The Blog Exotic.
A Creative Laboratory.
I’ve been struggling all weekend to come up with something to blog about. Content, right? That’s what blogs are all about. Instead, I did yard work, took my kid to the park, visited my mom and dad, and eked out a synopsis for my next novel. In between, I followed the 9/11 anniversary on my social media feeds and all the fallout of President Biden’s COVID edicts.
I’m not going to blog about any of that. Instead, I’m going to make a bold prediction. A controversial prediction. Are you ready? Prepare yourself. Here it comes…
In fact, everything living eventually dies. Crazy concept, huh? Planet Earth is the only place in the known universe (like, 98 billion light years of universe) known to harbor life, but is also the only place known to harbor death.
Death is different than lifelessness. Life must first exist before one can have death. A planet that has never know life has also never known death. Death is a concept all unto its own. If Earth is the only place in the universe with life, then it is by definition also the only place in the universe with death.
Therefore, death deserves serious contemplation. Not morbid contemplation, just a matter-of-factly examination of its reality.
No one forgets to die. People die (even Jesus died, but he got better. That’s another topic entirely). Trees die. Bugs die. Bacteria and turtles die. You’ll die. I will die. Death is built into our DNA. It’s part of our programming. Seriously, it is. We have these things on our chromosomes call telomeres that act like a countdown clock (yes, I’m dumbing it down). These end-caps on your chromosomes get shorter and shorter as you age. When they run out, you run out. Scientist on are on the cusp of reprogramming these telomeres, and perhaps opening the door to human immortality. Good news, right? Or maybe not.
If living forever was desirable you’d think evolution would have found a way to achieve it by now. Life has evolved to fill every environmental niche on Planet Earth, but immortality is nowhere to be found. Living creatures thrive in dark, oxygen-free environments at crushing depths near scorching undersea volcanic shafts. Insects can be found in the upper atmosphere on the edge of space. Creatures exist in the hottest deserts and the frigid poles. Birds fly, fish swim. Everywhere there is evidence of life filling the three dimensions of space, and yet no living creature naturally exists beyond the limits of time. It’s as if evolution has totally abandoned that niche. Sure, some trees live thousands of years and there are sharks and tortoises that live hundred of years, but eventually even they kick the bucket. Everything kicks the bucket. As far as we know, no living creature is truly immortal. Bottom line: No species that has developed immortality as an evolutionary survival mechanism.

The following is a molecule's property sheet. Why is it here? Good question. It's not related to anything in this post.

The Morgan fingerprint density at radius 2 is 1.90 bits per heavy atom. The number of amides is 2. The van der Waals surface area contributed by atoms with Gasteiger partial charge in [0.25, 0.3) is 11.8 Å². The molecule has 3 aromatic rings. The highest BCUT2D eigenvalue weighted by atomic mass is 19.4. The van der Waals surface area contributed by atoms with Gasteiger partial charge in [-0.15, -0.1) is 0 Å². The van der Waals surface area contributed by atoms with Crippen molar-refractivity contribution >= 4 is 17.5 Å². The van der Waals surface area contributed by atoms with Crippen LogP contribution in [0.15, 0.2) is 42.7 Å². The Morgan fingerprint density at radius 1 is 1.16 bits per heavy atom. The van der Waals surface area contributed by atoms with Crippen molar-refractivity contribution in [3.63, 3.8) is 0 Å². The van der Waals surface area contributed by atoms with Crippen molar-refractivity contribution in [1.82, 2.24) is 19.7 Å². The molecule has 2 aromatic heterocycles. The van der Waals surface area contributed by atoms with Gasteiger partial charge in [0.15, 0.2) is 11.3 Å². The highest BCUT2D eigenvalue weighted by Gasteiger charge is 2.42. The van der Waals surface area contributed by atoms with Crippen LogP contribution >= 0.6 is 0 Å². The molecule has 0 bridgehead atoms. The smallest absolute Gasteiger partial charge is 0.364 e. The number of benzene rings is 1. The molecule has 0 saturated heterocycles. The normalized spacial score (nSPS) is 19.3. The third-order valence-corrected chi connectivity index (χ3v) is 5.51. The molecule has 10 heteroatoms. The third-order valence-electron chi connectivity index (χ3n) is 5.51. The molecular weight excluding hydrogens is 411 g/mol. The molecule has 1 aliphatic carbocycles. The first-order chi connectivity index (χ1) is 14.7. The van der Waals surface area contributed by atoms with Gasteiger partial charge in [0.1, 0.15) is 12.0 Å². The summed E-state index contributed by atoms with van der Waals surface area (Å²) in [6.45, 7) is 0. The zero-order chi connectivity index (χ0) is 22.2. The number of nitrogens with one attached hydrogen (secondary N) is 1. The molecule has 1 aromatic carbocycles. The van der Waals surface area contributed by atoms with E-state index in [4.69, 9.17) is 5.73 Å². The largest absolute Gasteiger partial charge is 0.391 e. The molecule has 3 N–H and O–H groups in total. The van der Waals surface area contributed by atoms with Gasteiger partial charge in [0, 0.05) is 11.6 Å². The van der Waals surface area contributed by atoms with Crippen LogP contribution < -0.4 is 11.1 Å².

Crazy as it sounds, maybe death is part of the natural order of things. Maybe death is a survival mechanism. Maybe immortality runs counter to survival of the fittest. Maybe immortality is a BAD thing, especially for a self-aware intelligence. Any creature that lives forever is a creature that will never change, never evolve, never truly face consequences. All of this brings me to my point.
Scientist often discuss a concept called “The Great Filter” as part of something called Drake Equation. This equation postulates how many advanced civilizations may exist in the universe. Since we have been discovering potentially habitual exoplanets over the past few decades, that equation has made a stronger and stronger case of advanced life out there somewhere. Yet, the cosmos remains strangely silent. Scientist may think we haven’t heard from aliens because there aren’t any due to this thing called “The Great Filter.” It could be they annihilated themselves in nuclear war, or were wiped out by an astroid impact, or maybe even a gamma ray burst. Maybe, just maybe, they discovered the secret to immortality.
In doing so, these races of immortals simply faded away into digital oblivion. They no longer reproduced. They got lost in their own version of the Matrix or Oculus or Neurolink. Robots and computers served their every need, and they forgot how to take care of themselves. Oh, they may still be out there, but they’ve stopped being a part of their own environment. Time has a way of ossifying the spirit and the mind.
I call it the Morla Effect, named after the immortal turtle in the movie Never-ending Story. In the movie, the hero Atrayu seeks the all- knowing, ancient being to help save their world from the terrible Nothing. He finds Morla a disinterested, bored entity who can’t be bothered with the affairs of mortals. Wise, but mad, Morla talks to herself and finishes each sentence with “Not that it matters.” She even says, “We don’t care that we don’t care.” In her case, immortality has become a living death
I think immortality would induce the Morla Effect in us. It would kill what is best in humanity. In a world without consequence, love and relations would wither. Compassion would die. With it, art and music and the very beauty that makes life worth living. We, too, would eventually not care that we don’t care.
Maybe death is a safety valve to keep life vibrant and ever changing. Immortality, while it sounds great, may be the worse thing a species can do to itself. Maybe death has an intrinsically important evolutionary purpose.
With that said, death sucks. No one wants to die. No one wants those they love to die. A lot of people, me included, would like to give earthly immortality a test-drive.
Pretty deep thoughts for a Monday, eh? Maybe I’ll write a story about it. See ya Friday.
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